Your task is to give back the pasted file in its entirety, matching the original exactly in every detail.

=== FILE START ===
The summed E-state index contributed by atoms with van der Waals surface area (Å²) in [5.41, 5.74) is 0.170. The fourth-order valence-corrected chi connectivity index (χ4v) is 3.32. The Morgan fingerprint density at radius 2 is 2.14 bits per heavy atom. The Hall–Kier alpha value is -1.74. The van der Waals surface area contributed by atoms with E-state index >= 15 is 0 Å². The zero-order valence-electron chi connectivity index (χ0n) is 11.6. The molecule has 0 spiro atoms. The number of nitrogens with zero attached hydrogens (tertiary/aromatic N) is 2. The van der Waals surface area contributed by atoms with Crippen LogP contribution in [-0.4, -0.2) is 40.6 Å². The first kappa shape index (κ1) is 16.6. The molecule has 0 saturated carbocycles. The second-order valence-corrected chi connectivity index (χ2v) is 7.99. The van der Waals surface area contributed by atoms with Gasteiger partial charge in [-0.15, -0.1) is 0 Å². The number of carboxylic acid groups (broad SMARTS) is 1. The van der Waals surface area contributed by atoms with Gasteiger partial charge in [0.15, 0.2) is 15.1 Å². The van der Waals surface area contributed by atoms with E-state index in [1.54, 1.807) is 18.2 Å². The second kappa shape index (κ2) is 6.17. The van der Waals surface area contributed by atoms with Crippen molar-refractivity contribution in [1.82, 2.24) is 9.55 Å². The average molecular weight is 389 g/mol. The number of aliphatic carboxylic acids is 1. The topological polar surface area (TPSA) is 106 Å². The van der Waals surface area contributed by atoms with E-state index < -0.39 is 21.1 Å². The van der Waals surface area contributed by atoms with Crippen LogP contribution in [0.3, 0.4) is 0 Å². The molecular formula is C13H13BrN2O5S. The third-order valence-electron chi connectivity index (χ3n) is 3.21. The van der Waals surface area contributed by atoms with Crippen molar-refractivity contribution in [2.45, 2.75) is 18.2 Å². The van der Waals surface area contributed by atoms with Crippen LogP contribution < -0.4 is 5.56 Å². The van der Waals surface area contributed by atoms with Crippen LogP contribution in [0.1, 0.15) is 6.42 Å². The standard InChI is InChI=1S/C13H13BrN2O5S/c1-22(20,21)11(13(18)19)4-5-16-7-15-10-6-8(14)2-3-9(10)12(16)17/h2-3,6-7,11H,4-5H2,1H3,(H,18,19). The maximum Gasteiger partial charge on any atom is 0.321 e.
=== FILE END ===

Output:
The summed E-state index contributed by atoms with van der Waals surface area (Å²) in [5.41, 5.74) is 0.170. The fourth-order valence-corrected chi connectivity index (χ4v) is 3.32. The Morgan fingerprint density at radius 2 is 2.14 bits per heavy atom. The Hall–Kier alpha value is -1.74. The van der Waals surface area contributed by atoms with E-state index >= 15 is 0 Å². The zero-order valence-electron chi connectivity index (χ0n) is 11.6. The molecule has 0 spiro atoms. The number of nitrogens with zero attached hydrogens (tertiary/aromatic N) is 2. The van der Waals surface area contributed by atoms with Crippen LogP contribution in [-0.4, -0.2) is 40.6 Å². The first kappa shape index (κ1) is 16.6. The molecule has 0 saturated carbocycles. The second-order valence-corrected chi connectivity index (χ2v) is 7.99. The van der Waals surface area contributed by atoms with Gasteiger partial charge in [-0.15, -0.1) is 0 Å². The number of carboxylic acid groups (broad SMARTS) is 1. The van der Waals surface area contributed by atoms with Gasteiger partial charge in [0.15, 0.2) is 15.1 Å². The van der Waals surface area contributed by atoms with E-state index in [1.54, 1.807) is 18.2 Å². The second kappa shape index (κ2) is 6.17. The van der Waals surface area contributed by atoms with Crippen molar-refractivity contribution in [1.82, 2.24) is 9.55 Å². The average molecular weight is 389 g/mol. The number of aliphatic carboxylic acids is 1. The topological polar surface area (TPSA) is 106 Å². The van der Waals surface area contributed by atoms with E-state index < -0.39 is 21.1 Å². The van der Waals surface area contributed by atoms with Crippen LogP contribution in [0.3, 0.4) is 0 Å². The molecular formula is C13H13BrN2O5S. The third-order valence-electron chi connectivity index (χ3n) is 3.21. The van der Waals surface area contributed by atoms with Crippen molar-refractivity contribution in [2.45, 2.75) is 18.2 Å². The van der Waals surface area contributed by atoms with Crippen LogP contribution < -0.4 is 5.56 Å². The van der Waals surface area contributed by atoms with Crippen LogP contribution in [0.1, 0.15) is 6.42 Å². The standard InChI is InChI=1S/C13H13BrN2O5S/c1-22(20,21)11(13(18)19)4-5-16-7-15-10-6-8(14)2-3-9(10)12(16)17/h2-3,6-7,11H,4-5H2,1H3,(H,18,19). The maximum Gasteiger partial charge on any atom is 0.321 e.